- Roland Appel's "Fleurs Du Mal" does the good deed of closing the distance between house music and the kind of stuff that could soundtrack a movie by Andrei Tarkovsky. That's a considerable distance, to be sure, and it's not like nobody else has grafted a good house groove to tones and textures borrowed from classical music or sci-fi. But "Fleurs Du Mal" is unusual in that it totally works, and convincingly enough to blur the kind of too-easy distinctions that can distract from the point of the enterprise.
Over the course of 7-plus minutes that feel much longer, "Fleurs Du Mal" marries a martial, slightly downbeat house groove to impressionistic spills of piano, sounds from bells and, most spectacularly, voices from a choir spread suggestively thin. Appel makes a good show of restraint through it all (what could have been a gaudy mess is anything but), and there's a moody insistence to "Fleurs Du Mal" that makes all of the drama that rises out of it feel earned. The b-side, "Black Leather," is more pent-up and tracky, in a similarly suspicious mood but ready to let loose with a comparatively banging beat and a mind to go deep and get lost.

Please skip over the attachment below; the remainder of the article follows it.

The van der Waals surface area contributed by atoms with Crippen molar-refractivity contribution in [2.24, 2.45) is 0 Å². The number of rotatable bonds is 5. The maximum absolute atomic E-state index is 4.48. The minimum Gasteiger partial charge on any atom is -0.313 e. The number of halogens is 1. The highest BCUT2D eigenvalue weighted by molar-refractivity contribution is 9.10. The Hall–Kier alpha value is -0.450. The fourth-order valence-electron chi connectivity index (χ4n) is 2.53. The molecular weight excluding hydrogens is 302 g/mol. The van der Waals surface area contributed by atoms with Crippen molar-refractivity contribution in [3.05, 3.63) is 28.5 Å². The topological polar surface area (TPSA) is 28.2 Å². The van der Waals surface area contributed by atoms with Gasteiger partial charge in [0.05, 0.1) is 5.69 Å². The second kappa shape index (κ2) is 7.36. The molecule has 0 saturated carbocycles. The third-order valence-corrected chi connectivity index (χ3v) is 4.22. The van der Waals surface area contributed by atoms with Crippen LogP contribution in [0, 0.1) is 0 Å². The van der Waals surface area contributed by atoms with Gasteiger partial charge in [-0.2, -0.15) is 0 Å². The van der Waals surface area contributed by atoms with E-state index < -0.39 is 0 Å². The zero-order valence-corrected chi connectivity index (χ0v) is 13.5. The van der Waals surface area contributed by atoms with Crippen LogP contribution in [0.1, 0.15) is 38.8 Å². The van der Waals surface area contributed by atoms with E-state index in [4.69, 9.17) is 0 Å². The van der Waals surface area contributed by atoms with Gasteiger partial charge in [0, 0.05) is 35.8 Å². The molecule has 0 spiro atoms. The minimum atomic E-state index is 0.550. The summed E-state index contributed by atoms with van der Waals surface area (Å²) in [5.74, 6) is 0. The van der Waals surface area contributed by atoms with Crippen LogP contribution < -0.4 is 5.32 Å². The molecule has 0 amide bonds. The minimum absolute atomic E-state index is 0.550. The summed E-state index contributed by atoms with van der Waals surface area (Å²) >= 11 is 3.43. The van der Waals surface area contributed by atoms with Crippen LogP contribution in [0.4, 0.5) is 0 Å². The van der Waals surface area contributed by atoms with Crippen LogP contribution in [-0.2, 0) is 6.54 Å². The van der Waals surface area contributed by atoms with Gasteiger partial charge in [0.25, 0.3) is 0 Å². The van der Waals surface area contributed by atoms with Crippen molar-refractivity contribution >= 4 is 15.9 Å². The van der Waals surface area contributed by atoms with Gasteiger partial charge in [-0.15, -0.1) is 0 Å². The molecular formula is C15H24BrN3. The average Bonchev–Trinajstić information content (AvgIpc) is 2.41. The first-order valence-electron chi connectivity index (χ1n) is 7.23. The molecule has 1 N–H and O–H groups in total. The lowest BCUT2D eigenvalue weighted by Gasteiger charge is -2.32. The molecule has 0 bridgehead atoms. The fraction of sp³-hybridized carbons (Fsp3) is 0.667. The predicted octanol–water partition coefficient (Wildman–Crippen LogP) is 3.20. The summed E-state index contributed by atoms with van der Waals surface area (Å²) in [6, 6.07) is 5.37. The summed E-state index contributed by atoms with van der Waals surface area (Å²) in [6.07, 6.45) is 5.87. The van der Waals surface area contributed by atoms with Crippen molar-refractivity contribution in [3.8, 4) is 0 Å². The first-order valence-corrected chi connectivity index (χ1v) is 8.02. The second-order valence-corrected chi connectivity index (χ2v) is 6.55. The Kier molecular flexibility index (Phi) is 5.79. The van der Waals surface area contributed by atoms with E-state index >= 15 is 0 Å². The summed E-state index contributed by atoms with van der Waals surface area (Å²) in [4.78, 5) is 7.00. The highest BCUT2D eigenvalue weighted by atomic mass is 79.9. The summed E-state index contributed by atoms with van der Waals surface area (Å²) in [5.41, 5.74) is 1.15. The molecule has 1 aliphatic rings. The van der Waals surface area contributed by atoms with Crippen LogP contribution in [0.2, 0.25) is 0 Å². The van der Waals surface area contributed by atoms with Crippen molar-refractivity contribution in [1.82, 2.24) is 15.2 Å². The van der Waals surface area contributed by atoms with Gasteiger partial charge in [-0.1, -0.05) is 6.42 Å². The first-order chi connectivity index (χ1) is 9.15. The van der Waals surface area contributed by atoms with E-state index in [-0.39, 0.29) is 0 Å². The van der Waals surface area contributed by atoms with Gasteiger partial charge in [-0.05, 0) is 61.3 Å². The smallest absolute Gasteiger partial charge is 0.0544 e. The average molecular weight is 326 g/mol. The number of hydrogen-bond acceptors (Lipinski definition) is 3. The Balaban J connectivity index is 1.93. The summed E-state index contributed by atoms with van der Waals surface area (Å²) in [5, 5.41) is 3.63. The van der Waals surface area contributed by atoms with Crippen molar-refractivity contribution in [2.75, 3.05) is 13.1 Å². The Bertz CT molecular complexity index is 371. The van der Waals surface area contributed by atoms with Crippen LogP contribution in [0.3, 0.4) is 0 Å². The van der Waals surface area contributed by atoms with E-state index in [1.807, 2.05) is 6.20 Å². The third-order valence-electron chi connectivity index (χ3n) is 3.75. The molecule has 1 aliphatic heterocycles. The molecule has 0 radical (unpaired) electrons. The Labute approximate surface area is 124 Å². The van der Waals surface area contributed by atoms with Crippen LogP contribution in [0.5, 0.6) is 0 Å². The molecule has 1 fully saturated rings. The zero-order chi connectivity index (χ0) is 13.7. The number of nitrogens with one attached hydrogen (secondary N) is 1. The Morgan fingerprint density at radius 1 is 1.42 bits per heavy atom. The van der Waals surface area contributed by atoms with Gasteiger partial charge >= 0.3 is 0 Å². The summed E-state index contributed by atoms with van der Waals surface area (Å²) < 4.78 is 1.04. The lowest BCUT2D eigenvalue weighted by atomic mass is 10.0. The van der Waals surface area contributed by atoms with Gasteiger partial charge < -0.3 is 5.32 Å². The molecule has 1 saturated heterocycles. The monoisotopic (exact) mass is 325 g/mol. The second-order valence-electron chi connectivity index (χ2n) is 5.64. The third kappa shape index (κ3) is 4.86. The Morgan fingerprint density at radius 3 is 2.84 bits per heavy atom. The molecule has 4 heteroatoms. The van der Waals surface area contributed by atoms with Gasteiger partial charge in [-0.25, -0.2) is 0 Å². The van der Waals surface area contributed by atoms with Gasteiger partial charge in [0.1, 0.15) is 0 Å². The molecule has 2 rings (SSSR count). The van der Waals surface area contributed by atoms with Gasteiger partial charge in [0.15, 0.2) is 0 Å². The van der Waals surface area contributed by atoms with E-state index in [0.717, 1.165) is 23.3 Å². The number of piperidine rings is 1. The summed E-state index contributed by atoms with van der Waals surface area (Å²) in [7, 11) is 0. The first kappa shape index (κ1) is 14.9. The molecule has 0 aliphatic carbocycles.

A Fleurs Du Mal
B Black Leather